In 1887 on June the 21st, the time of Queen Victoria’s Golden Jubilee, two thanksgiving services were held, addressed by the Reverend HA Barrett and a supply of beef and raisins were distributed to the cottages of the Parish and the Jubilee Oak was planted on the village green.
Over time as the village green changed with the pond disappearing to be replaced by an RSPCA horse trough and eventually the trough going as well to be succeeded by a bus shelter and the tarmacadam surface we have at the moment. Meanwhile the Oak continued to grow and the original iron railings round it were removed to give the tree more room.
In 2002 the Tree Council decided to celebrate the Queens Golden Jubilee by finding 50 great trees in the UK. The Tree Warden at the time Eric Wilkinson, along with Langley with Hardley Tree Warden Carol Carpenter suggested the Chedgrave Oak and it was included. The reason it was included in the book and the pictures that were taken was due to it being the only one whose age is accurately known, with all the history to go with it.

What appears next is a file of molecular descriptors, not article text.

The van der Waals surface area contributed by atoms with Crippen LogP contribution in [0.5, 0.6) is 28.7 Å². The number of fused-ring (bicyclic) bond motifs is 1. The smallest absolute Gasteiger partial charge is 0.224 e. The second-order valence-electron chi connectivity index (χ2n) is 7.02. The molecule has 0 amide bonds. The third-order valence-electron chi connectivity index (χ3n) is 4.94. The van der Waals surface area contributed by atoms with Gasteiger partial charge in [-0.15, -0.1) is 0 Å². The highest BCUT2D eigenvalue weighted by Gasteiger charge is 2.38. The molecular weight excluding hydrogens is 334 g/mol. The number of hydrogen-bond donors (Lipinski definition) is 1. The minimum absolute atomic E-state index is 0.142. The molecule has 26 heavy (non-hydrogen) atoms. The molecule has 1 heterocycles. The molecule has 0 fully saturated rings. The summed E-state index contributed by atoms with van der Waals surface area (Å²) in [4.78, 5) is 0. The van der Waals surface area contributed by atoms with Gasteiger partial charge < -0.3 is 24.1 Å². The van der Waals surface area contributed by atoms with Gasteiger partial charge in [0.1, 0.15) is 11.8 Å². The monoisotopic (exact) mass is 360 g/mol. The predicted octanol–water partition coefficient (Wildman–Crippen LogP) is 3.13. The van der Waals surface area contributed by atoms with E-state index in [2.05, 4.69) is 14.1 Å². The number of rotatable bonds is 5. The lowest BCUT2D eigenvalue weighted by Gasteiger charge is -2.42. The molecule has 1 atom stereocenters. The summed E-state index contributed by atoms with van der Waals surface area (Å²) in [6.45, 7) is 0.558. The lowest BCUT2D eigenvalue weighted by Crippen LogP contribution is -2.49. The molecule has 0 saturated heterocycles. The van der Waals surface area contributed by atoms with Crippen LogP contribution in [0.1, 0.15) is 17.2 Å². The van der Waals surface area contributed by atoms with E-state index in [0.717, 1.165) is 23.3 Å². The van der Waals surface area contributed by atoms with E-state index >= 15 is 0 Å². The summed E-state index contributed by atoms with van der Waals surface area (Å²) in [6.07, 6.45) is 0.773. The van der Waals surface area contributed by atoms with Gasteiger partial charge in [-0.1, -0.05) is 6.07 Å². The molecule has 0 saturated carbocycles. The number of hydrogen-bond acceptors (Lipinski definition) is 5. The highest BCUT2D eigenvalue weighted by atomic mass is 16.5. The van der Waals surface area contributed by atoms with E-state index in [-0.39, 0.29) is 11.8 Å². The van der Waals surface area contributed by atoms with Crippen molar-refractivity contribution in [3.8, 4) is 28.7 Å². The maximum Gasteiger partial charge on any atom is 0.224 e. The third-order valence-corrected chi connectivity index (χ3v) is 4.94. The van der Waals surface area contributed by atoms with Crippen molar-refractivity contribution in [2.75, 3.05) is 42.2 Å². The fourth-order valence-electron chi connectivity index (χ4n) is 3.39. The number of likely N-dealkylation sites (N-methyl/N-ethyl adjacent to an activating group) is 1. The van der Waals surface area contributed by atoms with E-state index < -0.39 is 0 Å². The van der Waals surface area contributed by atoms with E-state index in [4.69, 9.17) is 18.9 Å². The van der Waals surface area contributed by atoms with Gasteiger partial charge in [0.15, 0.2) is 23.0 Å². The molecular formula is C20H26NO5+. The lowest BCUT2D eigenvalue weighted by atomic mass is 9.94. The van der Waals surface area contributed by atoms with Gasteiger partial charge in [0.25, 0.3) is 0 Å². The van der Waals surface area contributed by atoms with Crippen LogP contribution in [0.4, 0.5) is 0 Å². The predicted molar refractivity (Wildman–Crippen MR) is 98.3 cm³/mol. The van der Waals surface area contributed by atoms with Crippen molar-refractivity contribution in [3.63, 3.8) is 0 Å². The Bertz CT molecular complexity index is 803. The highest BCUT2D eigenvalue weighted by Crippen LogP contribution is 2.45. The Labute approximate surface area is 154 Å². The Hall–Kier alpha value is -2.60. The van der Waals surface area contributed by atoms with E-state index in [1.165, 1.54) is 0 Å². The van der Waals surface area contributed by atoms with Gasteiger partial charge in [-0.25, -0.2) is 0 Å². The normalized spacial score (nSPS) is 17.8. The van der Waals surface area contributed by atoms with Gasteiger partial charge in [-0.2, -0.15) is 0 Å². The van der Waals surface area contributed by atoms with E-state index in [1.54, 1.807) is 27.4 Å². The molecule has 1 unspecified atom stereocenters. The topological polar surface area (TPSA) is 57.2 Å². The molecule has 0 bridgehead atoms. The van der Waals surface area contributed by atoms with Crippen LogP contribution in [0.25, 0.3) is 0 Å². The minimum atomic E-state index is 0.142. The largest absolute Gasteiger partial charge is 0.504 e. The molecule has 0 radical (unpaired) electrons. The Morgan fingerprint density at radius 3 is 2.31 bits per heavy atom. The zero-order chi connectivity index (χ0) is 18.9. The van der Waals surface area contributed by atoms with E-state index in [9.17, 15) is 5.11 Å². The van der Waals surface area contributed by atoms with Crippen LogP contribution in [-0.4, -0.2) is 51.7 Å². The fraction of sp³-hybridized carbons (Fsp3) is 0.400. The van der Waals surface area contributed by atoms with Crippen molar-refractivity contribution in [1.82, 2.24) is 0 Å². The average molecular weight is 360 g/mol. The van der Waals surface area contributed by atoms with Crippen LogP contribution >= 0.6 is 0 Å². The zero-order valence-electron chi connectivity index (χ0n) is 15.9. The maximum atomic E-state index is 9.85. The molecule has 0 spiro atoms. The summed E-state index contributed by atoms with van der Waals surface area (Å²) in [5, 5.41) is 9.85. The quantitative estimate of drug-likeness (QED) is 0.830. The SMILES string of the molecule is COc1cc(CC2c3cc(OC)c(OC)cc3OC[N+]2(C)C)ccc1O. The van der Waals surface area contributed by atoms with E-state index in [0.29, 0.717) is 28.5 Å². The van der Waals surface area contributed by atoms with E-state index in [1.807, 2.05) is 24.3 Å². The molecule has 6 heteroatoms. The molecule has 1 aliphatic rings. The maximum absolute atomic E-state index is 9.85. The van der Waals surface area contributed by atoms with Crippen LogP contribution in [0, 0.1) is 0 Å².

The Oak, because of its position is in the Broads Conservation Area and is automatically protected from damage or removal and is such a magnificent example of an Oak that as a Village landmark it needs all the maintenance and cosseting we can give it. To keep the Tree in good health it has been suggested by the Tree Officer of SNDC that the roots need more oxygen and hopefully this will cut down the amount of deadwood and thus the maintenance costs. To this end it is proposed to lift some of the asphalt on the Village Green out as far as the drip line which is the extent of the branch tips.
Thanks go to the Loddon and District Local History Group and Carol Carpenter for the information in this article.